Music Copyright law and information

Copyright

 

 

 

 

The question I am most frequently asked is whether a band has to send their material to the Copyright Office in Washington D.C. to keep other people from stealing their ideas. The short answer is no. As soon as you write down your lyrics or record your music (even on your portable cassette recorder), you have a copyright and no one can steal it. From the instant your material is "fixed in a tangible medium of expression" it is copyrighted and protected. By sending your tape to the Copyright Office, you are registering your copyright. So, if you hum a song in your head-no copyright; but, the minute you write it down or record-copyright. Once you put your ideas into tangible form, you have all the copyright you need to prevent someone from stealing your material.

What you do need to be concerned about is to being able to prove when you created the musical work. If someone does steal your material, you have to prove that you thought it up first. The most popular way to date your work is what is known as the poor man's copyright. This involves sending a copy of your tape or lyrics through the mail (certified return receipt requested) to yourself. When you receive the package in the mail, do not open it; save it in its unopened condition. What this does is put a date on the recording which would be the day you mailed it. If you had to go to court, you could give the unopened tape to the judge and prove when you created the work. This procedure, however, does not afford any legal protection. I never recommend this route to bands.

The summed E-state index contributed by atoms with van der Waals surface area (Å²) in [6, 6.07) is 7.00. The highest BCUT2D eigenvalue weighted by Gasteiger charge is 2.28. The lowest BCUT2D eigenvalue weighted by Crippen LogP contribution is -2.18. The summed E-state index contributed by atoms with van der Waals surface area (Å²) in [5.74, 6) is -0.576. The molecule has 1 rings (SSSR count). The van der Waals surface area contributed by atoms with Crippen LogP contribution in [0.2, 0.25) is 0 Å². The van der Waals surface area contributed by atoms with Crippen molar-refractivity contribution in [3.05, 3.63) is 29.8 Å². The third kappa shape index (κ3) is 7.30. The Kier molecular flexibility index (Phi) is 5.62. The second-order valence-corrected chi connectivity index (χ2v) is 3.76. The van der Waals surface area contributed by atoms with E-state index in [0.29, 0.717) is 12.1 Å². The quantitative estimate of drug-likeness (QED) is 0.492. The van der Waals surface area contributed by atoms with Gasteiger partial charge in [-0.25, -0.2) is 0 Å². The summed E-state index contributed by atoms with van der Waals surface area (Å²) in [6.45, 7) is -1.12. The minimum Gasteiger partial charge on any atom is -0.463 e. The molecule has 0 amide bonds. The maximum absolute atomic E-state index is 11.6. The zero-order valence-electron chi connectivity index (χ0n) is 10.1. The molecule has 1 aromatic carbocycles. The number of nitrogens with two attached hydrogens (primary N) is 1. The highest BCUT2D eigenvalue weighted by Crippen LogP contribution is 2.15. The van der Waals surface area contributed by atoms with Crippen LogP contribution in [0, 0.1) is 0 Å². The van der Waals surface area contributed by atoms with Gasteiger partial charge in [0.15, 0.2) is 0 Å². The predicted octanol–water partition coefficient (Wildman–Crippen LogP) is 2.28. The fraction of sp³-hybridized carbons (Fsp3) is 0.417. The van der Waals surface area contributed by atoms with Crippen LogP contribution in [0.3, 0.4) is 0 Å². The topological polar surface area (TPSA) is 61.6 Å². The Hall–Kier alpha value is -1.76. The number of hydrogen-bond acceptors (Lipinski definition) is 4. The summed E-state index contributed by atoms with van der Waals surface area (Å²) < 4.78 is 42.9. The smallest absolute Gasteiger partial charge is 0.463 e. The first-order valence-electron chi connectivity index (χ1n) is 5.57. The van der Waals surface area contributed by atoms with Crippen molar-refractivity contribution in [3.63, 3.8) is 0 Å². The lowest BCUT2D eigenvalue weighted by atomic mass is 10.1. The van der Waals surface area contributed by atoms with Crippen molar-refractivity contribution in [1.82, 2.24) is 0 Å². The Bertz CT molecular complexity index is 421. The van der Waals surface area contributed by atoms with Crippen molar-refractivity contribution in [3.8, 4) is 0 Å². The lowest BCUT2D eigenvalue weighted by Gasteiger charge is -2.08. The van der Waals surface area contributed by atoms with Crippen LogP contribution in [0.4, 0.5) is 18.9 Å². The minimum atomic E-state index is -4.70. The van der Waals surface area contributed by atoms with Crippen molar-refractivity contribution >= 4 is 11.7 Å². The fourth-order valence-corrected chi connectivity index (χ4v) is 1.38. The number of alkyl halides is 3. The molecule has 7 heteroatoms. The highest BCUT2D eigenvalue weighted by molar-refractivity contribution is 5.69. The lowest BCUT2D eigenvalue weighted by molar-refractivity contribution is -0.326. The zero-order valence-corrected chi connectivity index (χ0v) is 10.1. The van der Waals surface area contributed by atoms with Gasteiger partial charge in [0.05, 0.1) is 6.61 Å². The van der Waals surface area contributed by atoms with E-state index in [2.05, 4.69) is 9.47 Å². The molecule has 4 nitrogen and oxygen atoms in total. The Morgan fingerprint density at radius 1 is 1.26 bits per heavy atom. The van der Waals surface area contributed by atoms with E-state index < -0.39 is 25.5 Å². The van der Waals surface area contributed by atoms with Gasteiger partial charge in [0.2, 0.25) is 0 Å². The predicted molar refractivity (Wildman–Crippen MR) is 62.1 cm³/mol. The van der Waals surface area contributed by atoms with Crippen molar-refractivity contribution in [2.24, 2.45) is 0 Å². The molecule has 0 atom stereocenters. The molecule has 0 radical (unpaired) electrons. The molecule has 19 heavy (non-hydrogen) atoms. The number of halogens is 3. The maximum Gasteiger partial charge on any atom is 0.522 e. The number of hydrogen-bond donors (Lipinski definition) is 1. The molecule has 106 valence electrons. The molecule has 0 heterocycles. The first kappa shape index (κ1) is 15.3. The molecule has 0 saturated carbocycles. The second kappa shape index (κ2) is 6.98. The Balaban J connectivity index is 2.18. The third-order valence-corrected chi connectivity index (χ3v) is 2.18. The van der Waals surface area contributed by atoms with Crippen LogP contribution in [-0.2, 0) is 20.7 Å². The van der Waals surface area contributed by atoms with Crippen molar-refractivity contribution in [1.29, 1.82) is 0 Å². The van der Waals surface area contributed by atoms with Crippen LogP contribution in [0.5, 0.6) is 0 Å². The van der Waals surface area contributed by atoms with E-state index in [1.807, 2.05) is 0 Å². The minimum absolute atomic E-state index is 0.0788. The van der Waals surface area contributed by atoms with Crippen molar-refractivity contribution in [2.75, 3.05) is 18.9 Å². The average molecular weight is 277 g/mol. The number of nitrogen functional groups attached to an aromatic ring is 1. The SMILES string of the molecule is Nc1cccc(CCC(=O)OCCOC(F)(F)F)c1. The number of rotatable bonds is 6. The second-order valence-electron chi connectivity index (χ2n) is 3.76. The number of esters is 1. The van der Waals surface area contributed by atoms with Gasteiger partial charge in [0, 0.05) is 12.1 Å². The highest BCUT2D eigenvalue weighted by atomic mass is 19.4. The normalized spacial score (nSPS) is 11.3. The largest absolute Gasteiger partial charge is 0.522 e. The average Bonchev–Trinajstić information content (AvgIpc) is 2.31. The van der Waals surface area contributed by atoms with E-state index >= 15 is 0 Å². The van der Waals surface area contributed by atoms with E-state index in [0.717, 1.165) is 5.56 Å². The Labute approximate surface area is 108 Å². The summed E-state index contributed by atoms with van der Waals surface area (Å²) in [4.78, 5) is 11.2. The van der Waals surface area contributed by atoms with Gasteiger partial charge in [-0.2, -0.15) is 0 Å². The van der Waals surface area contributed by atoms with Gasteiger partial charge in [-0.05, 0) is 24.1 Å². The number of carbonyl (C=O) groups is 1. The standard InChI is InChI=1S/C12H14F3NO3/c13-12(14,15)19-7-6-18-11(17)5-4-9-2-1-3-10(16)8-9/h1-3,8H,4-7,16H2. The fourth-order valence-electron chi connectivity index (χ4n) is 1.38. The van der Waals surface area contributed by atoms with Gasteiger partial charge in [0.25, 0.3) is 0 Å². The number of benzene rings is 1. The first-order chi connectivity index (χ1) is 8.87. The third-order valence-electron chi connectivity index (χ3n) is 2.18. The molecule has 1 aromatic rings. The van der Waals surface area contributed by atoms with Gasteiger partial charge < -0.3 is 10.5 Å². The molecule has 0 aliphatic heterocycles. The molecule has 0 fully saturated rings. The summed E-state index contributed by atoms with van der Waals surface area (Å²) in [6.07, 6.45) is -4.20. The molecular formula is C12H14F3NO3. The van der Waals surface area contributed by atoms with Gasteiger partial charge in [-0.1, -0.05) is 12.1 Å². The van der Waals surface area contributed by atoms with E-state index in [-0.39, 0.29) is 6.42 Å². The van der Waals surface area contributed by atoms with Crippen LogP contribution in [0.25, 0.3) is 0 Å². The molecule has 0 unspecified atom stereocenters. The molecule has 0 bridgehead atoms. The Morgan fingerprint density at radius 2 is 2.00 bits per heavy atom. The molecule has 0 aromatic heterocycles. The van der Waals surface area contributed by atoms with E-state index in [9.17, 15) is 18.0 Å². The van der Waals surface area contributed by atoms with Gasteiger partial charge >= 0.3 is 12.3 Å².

As soon as you have a copyright, you can use the copyright notice which is written "©". You do not have to register with the Copyright Office in order to use this symbol. Whenever you write your songs down or record them, always include your name or the band's name and the copyright notice. This puts the world on notice that you are claiming a copyright in the material. Since March, 1989, it has no longer been necessary to place the © sign before a copyright notice. Under prior law, if you did not place the magical © sign on your work, you lost protection. Even though it is no longer required, there are reasons why you would still want to use the © sign. First, there are other countries where the © sign is still required. You would not want to loose your protection in these countries. More importantly, it helps prospective users locate the copyright owner in order to secure the appropriate licenses.

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